Talk about confused…Is Immigration a Basic Human Right? My Opening Statement, by Bryan Caplan.
Before I get to the confused part, who is Bryan Caplan?
I'm Bryan Caplan, Professor of Economics at George Mason University and blogger for EconLog…. I am currently working on All Roads Lead to Open Borders, a non-fiction graphic novel on the philosophy and social science of immigration…
Now, what are “human rights”?
The United Nations has a “Universal” declaration; you can imagine the long list of positive rights in this document…which is pretty much assumed whenever one speaks of “human rights.” I will say, even the United Nations is not so bold as to declare immigration a “human right.” The clause on point, as follows:
(1) Everyone has the right to freedom of movement and residence within the borders of each state.
(2) Everyone has the right to leave any country, including his own, and to return to his country.
Freedom of movement within the borders; freedom to emigrate. There is no freedom to immigrate. The only “open border” is to the resident, to return freely to his country.
Wikipedia offers a page on human rights, and from there a link to another page, Freedom of Movement:
Freedom of movement, mobility rights, or the right to travel is a human rights concept encompassing the right of individuals to travel from place to place within the territory of a country, and to leave the country and return to it.
Again, nothing about immigration. But there is more….
Some people and organizations advocate an extension of the freedom of movement to include a freedom of movement – or migration – between the countries as well as within the countries. This include Libertarian Party of the United States, the International Society for Individual Liberty, and … [wait for it…this is a doozy…]…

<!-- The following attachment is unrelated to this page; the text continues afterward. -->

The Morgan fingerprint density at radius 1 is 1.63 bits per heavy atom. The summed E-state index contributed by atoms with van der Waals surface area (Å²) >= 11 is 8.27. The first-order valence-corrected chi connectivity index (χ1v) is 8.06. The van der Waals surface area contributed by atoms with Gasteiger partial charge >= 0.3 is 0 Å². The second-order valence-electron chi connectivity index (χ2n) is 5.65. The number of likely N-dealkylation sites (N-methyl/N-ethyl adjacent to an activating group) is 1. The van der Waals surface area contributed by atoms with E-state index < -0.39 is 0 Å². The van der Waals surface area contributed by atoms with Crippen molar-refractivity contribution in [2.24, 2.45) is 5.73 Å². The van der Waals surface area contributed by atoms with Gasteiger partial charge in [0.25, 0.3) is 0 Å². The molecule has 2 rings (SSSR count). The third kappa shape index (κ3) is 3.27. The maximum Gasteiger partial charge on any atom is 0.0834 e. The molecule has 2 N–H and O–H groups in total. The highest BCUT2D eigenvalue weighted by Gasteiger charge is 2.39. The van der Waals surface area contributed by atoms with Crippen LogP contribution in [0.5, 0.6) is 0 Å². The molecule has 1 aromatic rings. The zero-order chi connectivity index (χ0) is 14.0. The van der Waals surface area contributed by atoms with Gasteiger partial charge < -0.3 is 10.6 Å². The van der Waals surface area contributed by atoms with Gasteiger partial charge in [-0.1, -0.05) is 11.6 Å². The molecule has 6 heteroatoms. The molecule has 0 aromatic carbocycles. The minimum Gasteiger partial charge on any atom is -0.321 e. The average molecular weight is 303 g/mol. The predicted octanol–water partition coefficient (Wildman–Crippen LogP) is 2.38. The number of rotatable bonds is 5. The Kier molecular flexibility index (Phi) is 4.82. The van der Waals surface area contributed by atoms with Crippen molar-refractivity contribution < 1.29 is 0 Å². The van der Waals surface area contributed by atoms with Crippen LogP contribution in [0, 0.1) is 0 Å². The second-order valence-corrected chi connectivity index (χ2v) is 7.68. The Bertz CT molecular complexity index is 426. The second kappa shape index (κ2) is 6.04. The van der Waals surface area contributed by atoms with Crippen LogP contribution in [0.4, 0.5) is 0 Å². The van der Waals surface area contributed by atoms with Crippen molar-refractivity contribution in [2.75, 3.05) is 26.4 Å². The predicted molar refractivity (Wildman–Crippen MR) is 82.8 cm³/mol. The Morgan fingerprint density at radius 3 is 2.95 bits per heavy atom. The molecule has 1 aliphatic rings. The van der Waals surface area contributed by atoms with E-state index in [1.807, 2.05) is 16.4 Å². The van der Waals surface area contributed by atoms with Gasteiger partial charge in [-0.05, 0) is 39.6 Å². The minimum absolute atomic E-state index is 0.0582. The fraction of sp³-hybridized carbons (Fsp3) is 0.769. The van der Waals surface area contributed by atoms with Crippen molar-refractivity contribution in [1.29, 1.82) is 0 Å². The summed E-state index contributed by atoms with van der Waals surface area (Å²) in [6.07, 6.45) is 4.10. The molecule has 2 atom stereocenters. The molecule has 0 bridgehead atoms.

…economist Bryan Caplan.
Now, on to the confused part of Mr. Caplan’s piece:
If someone is peacefully living his life, he's innocent - whatever the government says. What does this have to do with immigration? Lots.
That is the “human rights” part. Now, how does he defend this human right? Using the example of illegal immigrants in San Diego, he offers:
What are the vast majority of them doing? Working for willing employers. Renting apartments from willing landlords. Buying stuff from willing merchants.
Every action involves a property right. So…why defend it as a property right, yet place it under the lefter-than-left term…human rights?
To justify an action based on human rights is a road paved to hell. The United Nations – an far-left entity that does not have the audacity to claim immigration as a human right – offers a long list of positive rights under the umbrella of human rights.
Would it surprise you to learn that I found Caplan’s piece at Jacob Hornberger’s blog?
Hornberger and Caplan: more “left” than the United Nations? Hornberger and Caplan: willing to rely on the road paved to hell that is “human rights”? Hornberger and Caplan: arguing “human rights” when property rights is the only appropriate argument for a libertarian?